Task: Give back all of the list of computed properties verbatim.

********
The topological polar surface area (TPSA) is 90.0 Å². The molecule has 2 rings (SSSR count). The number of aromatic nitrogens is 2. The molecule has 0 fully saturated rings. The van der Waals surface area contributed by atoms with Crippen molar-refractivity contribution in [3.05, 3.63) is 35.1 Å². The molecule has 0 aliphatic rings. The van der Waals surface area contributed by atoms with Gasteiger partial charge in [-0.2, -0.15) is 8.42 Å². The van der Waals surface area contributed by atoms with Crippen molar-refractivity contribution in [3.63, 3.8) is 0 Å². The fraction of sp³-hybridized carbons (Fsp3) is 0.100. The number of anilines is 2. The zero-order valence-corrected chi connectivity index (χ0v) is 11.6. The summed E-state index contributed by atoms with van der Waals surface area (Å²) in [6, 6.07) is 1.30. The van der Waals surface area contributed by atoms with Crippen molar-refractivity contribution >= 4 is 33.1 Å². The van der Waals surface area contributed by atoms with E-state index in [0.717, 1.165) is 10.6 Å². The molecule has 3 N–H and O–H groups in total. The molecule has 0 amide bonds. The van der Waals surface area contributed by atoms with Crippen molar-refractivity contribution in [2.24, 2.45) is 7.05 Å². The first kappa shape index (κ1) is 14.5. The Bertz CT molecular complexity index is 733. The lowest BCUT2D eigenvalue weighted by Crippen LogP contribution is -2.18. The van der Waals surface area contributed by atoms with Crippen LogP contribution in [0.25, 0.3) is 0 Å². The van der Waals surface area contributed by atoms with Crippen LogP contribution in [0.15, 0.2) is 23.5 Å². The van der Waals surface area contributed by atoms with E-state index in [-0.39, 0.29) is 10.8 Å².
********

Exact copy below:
The topological polar surface area (TPSA) is 90.0 Å². The molecule has 2 rings (SSSR count). The number of aromatic nitrogens is 2. The molecule has 0 fully saturated rings. The van der Waals surface area contributed by atoms with Crippen molar-refractivity contribution in [3.05, 3.63) is 35.1 Å². The molecule has 0 aliphatic rings. The van der Waals surface area contributed by atoms with Gasteiger partial charge in [-0.2, -0.15) is 8.42 Å². The van der Waals surface area contributed by atoms with Crippen molar-refractivity contribution in [3.63, 3.8) is 0 Å². The fraction of sp³-hybridized carbons (Fsp3) is 0.100. The number of anilines is 2. The zero-order valence-corrected chi connectivity index (χ0v) is 11.6. The summed E-state index contributed by atoms with van der Waals surface area (Å²) in [6, 6.07) is 1.30. The van der Waals surface area contributed by atoms with Crippen molar-refractivity contribution >= 4 is 33.1 Å². The van der Waals surface area contributed by atoms with E-state index in [0.717, 1.165) is 10.6 Å². The molecule has 3 N–H and O–H groups in total. The molecule has 0 amide bonds. The van der Waals surface area contributed by atoms with Crippen molar-refractivity contribution in [2.24, 2.45) is 7.05 Å². The first kappa shape index (κ1) is 14.5. The Bertz CT molecular complexity index is 733. The lowest BCUT2D eigenvalue weighted by Crippen LogP contribution is -2.18. The van der Waals surface area contributed by atoms with Crippen LogP contribution in [0.25, 0.3) is 0 Å². The van der Waals surface area contributed by atoms with Crippen LogP contribution in [0.15, 0.2) is 23.5 Å². The van der Waals surface area contributed by atoms with E-state index in [-0.39, 0.29) is 10.8 Å².